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Patterns of juvenile offending in Shanghai and Brisbane

journal contribution
posted on 2023-05-16, 21:52 authored by Wei, Z, Homel, R, Jeremy PrichardJeremy Prichard, Xu, J
This paper reports an analysis of participation rates and types of delinquent behaviour using self-reported offending data from school students and apprehended juvenile offenders in Brisbane (n = 903) and in Shanghai (n = 565). The rate of participation in most categories of offending in the Brisbane sample was higher than in the Shanghai sample, with Brisbane school students being much more likely than Shanghai students to report at least one type of offence (85.8% vs. 28.8%). However, factor analyses revealed a common crime pattern across both samples, with behaviours grouping into theft, property-related offences, fighting, and disturbing public order. Brisbane school respondents were more likely than their Shanghai counterparts to commit multiple types of offences. Co-offending peaked at ages 15-16 in Brisbane and 17-18 in Shanghai, but was more common in the Shanghai sample than in the Brisbane sample. It is argued that compared with Australian young people there is a greater presence of social institutions in the lives of Chinese adolescents in the form of family, community and state controls, and that these mostly informal control systems appear to have been successful so far in containing the criminogenic impacts of rapid social change.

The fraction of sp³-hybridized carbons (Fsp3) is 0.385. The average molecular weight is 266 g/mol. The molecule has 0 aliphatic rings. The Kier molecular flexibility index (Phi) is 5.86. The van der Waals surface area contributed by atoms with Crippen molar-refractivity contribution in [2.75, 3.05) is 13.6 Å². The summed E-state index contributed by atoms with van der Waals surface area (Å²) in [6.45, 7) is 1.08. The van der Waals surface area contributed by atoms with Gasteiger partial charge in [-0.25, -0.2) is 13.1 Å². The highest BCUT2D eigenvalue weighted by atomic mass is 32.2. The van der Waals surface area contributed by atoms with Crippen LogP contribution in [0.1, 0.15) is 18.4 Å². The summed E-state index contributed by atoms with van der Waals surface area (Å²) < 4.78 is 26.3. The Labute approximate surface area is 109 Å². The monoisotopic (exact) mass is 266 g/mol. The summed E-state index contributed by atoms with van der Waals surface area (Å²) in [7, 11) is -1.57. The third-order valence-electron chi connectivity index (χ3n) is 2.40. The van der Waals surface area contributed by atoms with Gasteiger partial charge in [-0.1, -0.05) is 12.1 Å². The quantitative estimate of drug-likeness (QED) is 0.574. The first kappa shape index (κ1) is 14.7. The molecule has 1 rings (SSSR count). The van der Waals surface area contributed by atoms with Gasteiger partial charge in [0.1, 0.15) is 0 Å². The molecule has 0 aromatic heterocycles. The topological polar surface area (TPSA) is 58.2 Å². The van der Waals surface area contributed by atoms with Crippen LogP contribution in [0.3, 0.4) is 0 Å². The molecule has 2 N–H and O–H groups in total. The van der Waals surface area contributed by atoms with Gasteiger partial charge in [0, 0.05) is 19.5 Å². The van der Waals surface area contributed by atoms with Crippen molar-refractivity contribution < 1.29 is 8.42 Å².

Publication title

Australian and New Zealand Journal of Criminology








Faculty of Law


Australian Academic Press

Place of publication


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Copyright © 2004 Australian Academic Press

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Socio-economic Objectives

Justice and the law not elsewhere classified

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